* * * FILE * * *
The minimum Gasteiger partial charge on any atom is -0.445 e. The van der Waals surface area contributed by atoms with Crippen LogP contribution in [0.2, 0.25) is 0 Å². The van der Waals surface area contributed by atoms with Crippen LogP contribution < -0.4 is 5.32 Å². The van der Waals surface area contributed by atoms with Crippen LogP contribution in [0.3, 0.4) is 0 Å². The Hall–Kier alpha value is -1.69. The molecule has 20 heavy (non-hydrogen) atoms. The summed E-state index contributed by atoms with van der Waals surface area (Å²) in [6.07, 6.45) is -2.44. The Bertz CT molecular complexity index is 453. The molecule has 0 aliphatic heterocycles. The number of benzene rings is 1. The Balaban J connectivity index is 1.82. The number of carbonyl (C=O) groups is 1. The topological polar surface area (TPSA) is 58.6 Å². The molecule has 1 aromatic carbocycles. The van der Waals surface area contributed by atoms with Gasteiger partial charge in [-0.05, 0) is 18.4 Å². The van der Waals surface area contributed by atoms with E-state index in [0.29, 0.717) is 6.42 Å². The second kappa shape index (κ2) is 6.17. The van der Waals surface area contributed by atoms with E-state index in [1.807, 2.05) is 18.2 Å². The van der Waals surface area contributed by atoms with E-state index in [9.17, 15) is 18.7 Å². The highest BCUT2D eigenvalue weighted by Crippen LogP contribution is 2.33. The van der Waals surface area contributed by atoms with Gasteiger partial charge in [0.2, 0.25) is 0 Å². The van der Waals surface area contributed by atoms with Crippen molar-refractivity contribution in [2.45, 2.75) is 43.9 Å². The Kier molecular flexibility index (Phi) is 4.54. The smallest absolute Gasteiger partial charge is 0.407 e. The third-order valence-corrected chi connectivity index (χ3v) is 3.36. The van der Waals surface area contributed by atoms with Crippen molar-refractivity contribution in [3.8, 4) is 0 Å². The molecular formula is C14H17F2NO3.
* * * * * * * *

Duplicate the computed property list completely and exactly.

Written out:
The minimum Gasteiger partial charge on any atom is -0.445 e. The van der Waals surface area contributed by atoms with Crippen LogP contribution in [0.2, 0.25) is 0 Å². The van der Waals surface area contributed by atoms with Crippen LogP contribution < -0.4 is 5.32 Å². The van der Waals surface area contributed by atoms with Crippen LogP contribution in [0.3, 0.4) is 0 Å². The Hall–Kier alpha value is -1.69. The molecule has 20 heavy (non-hydrogen) atoms. The summed E-state index contributed by atoms with van der Waals surface area (Å²) in [6.07, 6.45) is -2.44. The Bertz CT molecular complexity index is 453. The molecule has 0 aliphatic heterocycles. The number of benzene rings is 1. The Balaban J connectivity index is 1.82. The number of carbonyl (C=O) groups is 1. The topological polar surface area (TPSA) is 58.6 Å². The molecule has 1 aromatic carbocycles. The van der Waals surface area contributed by atoms with Gasteiger partial charge in [-0.05, 0) is 18.4 Å². The van der Waals surface area contributed by atoms with E-state index in [0.29, 0.717) is 6.42 Å². The second kappa shape index (κ2) is 6.17. The van der Waals surface area contributed by atoms with E-state index in [1.807, 2.05) is 18.2 Å². The van der Waals surface area contributed by atoms with E-state index in [9.17, 15) is 18.7 Å². The highest BCUT2D eigenvalue weighted by Crippen LogP contribution is 2.33. The van der Waals surface area contributed by atoms with Gasteiger partial charge in [0.2, 0.25) is 0 Å². The van der Waals surface area contributed by atoms with Crippen molar-refractivity contribution in [2.45, 2.75) is 43.9 Å². The Kier molecular flexibility index (Phi) is 4.54. The smallest absolute Gasteiger partial charge is 0.407 e. The third-order valence-corrected chi connectivity index (χ3v) is 3.36. The van der Waals surface area contributed by atoms with Crippen molar-refractivity contribution in [3.8, 4) is 0 Å². The molecular formula is C14H17F2NO3.